6. V. Wulfmeyer, R. M. Hardesty, D. D. Turner, A. Behrendt, M. P. Cadeddu, P. Di Girolamo, P. Schlüssel, J. Van Baelen, and F. Zus, “A review of the remote sensing of lower tropospheric thermodynamic profiles and its indispensable role for the understanding and the simulation of water and energy cycles,” Rev. Geophys. 53(3), 819–895 (2015). [CrossRef]  

7. D. Cimini, T. J. Hewison, L. Martin, J. Güldner, C. Gaffard, and F. S. Marzano, “Temperature and humidity profile retrievals from ground-based microwave radiometers during TUC,” Meteorol. Z. 15(51), 45–56 (2006). [CrossRef]  

8. W. F. Feltz, W. L. Smith, H. B. Howell, R. O. Lnuteson, H. Woolf, and H. E. Revercomb, “Near-continuous profiling of temperature, moisture, and atmospheric stability using the Atmospheric Emitted Radiance Interferometer (AERI),” J. Appl. Meteorol. 42(5), 584–597 (2003). [CrossRef]  

9. S. Crewell, H. Czekala, U. Löhnert, C. Simmer, T. Rose, R. Zimmermann, and R. Zimmermann, “Microwave radiometer for cloud carthography: A 22-channel ground-based microwave radiometer for atmospheric research,” Radio Sci. 36(4), 621–638 (2001). [CrossRef]  

10. J. C. Liljegren, S.-A. Boukabara, K. Cady-Pereira, and S. A. Clough, “The effect of the half-width of the 22-GHz water vapor line on retrievals of temperature and water vapor profiles with a 12-channel microwave radiometer,” IEEE Trans. Geosci. Remote Sens. 43(5), 1102–1108 (2005). [CrossRef]  

11. S. Crewell and U. Löhnert, “Accuracy of boundary layer temperature profiles retrieved with multifrequency multiangle microwave radiometry,” IEEE Trans. Geosci. Remote Sens. 45(7), 2195–2201 (2007). [CrossRef]  

12. U. Löhnert and O. Maier, “Operational profiling of temperature using ground-based microwave radiometry at Payerne: prospects and challenges,” Atmos. Meas. Tech. 5(5), 1121–1134 (2012). [CrossRef]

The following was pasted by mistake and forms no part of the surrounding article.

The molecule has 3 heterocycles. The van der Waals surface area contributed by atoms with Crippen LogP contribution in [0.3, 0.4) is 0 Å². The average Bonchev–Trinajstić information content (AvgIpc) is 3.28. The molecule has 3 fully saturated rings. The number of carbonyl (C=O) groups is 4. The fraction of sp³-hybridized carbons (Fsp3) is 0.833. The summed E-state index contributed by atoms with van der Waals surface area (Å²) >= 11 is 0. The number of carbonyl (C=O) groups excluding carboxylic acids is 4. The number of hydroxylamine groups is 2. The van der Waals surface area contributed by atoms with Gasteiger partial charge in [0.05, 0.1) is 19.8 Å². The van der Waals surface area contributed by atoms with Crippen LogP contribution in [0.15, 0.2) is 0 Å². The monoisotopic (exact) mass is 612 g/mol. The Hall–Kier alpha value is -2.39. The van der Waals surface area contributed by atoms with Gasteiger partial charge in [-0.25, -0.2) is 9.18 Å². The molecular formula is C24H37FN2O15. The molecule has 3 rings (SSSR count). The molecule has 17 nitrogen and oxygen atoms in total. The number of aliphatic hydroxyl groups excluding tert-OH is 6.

13. G. Maschwitz, U. Löhnert, S. Crewell, T. Rose, and D. Turner, “Investigation of ground-based microwave radiometer calibration techniques at 532 hPa,” Atmos. Meas. Tech. 6(10), 2641–2658 (2013). [CrossRef]  

14. H. E. Revercomb, H. Buijs, H. B. Howell, D. D. Laporte, W. L. Smith, and L. A. Sromovsky, “Radiometric calibration of IR Fourier transform spectrometers: solution to a problem with the High-Resolution Interferometer Sounder,” Appl. Opt. 27(15), 3210–3218 (1988). [CrossRef]   [PubMed]  

15. R. O. Knuteson, H. E. Revercomb, F. A. Best, N. C. Ciganovich, R. G. Dedecker, T. P. Dirkx, S. C. Ellington, W. F. Feltz, R. K. Garcia, H. B. Howell, W. L. Smith, J. F. Short, and D. C. Tobin, “Atmospheric emitted radiance interferometer: Part II, Instrument performance,” J. Atmos. Ocean. Technol. 21(12), 1777–1789 (2004). [CrossRef]  

16. W. G. Blumberg, D. D. Turner, U. Löhnert, and S. Castleberry, “Ground-based temperature and humidity profiling using spectral infrared and microwave observations. Part II: actual retrieval performance in clear-sky and cloudy conditions,” J. Appl. Meteorol. Climatol. 54(11), 2305–2319 (2015). [CrossRef]